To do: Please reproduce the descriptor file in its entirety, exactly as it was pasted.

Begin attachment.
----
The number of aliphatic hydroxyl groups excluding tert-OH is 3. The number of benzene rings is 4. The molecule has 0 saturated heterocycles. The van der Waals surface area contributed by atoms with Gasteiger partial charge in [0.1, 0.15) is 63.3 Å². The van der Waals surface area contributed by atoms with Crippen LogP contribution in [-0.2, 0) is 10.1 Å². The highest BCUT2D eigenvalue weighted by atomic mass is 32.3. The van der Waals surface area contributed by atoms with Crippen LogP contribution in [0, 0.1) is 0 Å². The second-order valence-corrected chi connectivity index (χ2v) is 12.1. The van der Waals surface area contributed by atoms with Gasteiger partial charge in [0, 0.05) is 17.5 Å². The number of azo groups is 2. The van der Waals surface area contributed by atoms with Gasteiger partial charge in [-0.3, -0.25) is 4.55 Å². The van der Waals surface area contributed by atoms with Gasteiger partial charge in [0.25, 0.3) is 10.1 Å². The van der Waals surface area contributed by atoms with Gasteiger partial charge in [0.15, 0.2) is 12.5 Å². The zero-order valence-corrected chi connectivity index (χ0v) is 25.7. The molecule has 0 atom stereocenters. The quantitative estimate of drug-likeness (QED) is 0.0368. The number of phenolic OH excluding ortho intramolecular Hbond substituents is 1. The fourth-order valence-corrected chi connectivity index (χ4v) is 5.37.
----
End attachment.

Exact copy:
The number of aliphatic hydroxyl groups excluding tert-OH is 3. The number of benzene rings is 4. The molecule has 0 saturated heterocycles. The van der Waals surface area contributed by atoms with Gasteiger partial charge in [0.1, 0.15) is 63.3 Å². The van der Waals surface area contributed by atoms with Crippen LogP contribution in [-0.2, 0) is 10.1 Å². The highest BCUT2D eigenvalue weighted by atomic mass is 32.3. The van der Waals surface area contributed by atoms with Crippen LogP contribution in [0, 0.1) is 0 Å². The second-order valence-corrected chi connectivity index (χ2v) is 12.1. The van der Waals surface area contributed by atoms with Gasteiger partial charge in [0, 0.05) is 17.5 Å². The number of azo groups is 2. The van der Waals surface area contributed by atoms with Gasteiger partial charge in [-0.3, -0.25) is 4.55 Å². The van der Waals surface area contributed by atoms with Gasteiger partial charge in [0.25, 0.3) is 10.1 Å². The van der Waals surface area contributed by atoms with Gasteiger partial charge in [0.15, 0.2) is 12.5 Å². The zero-order valence-corrected chi connectivity index (χ0v) is 25.7. The molecule has 0 atom stereocenters. The quantitative estimate of drug-likeness (QED) is 0.0368. The number of phenolic OH excluding ortho intramolecular Hbond substituents is 1. The fourth-order valence-corrected chi connectivity index (χ4v) is 5.37.